The new university quality regime "may be light touch 0but is certainly no soft touch", the man behind the latest system warned as he published the first audits.
One of the two reports, on University College Chichester, has raised eyebrows for the severity of some of its judgements.
Quality Assurance Agency chief executive Peter Williams said: "We are taking a proportionate view of an institution's performance. We will criticise where we find things worth criticising, but we will not go over the top if things can be readily put right. " The verdict on Chichester was that although there could be "broad confidence" in the college's ability to manage quality and standards, there could only be "limited confidence" in the quality of its programmes partnered by local institutions. The QAA called for action to address the problems, "without delay".
Philip Robinson, principal of Chichester, said that he accepted the criticism and did not believe that it was unduly harsh.
The reports are the first evidence of the new system in operation. A light touch was promised in 2001 when David Blunkett, who was then education secretary, abolished universal teaching quality assessments.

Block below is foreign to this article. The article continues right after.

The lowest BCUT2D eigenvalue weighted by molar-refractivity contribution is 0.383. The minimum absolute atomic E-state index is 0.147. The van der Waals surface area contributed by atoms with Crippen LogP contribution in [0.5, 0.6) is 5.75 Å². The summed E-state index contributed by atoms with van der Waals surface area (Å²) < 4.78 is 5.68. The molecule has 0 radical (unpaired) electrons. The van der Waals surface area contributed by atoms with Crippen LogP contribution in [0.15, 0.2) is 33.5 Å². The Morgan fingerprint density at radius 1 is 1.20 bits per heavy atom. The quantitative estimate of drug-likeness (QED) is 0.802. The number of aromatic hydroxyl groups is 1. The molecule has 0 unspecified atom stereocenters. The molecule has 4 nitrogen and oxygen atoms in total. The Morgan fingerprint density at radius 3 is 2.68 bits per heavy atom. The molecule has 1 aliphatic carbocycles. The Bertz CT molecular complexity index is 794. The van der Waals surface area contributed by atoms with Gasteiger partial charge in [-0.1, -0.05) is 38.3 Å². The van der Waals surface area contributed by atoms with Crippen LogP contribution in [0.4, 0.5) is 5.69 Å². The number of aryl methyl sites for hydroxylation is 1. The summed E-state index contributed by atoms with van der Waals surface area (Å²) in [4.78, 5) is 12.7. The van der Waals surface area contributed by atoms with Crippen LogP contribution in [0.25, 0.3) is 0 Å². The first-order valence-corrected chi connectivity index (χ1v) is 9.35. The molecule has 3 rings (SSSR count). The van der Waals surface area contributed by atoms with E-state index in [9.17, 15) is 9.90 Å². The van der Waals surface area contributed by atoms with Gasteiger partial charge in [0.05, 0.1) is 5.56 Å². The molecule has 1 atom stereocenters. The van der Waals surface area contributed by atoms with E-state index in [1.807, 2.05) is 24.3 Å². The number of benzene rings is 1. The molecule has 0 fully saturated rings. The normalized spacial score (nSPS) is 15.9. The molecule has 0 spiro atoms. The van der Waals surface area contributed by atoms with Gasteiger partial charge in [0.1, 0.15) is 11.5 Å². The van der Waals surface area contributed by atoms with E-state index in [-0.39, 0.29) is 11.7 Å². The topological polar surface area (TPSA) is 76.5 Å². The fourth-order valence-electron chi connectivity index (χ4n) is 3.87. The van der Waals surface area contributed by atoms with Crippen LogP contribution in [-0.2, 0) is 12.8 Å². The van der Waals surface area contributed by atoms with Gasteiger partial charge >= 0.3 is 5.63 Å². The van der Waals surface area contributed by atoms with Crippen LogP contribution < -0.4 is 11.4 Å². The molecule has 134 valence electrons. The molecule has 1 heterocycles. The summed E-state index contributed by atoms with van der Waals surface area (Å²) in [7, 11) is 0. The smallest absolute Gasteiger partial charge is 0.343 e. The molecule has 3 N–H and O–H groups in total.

Universities are audited for one week every six years. The emphasis is on testing whether an institution's quality control systems are fit for purpose, rather than judging quality directly.
Mr Williams said: "It is an effective touch, and a touch that will lead to improvements." He said that key to this approach was the unprecedented level of student input.
"Students are relishing the opportunity to turn the tables on their tutors and judge them for once. They are taking it extremely seriously. And we are listening to what they tell us," he said.
Students at Bath University this week submitted a 126-page dossier to QAA auditors, outlining quality issues that they would like to see addressed.
Chris Weavers, vice-president of the National Union of Students, said:
"Students now have a much more central role, and it is undoubtedly helping to shape the way the audits go. Students are arguably best placed to evaluate quality."
The second audit published this week involved the Royal Veterinary College, which was given a clean bill of health.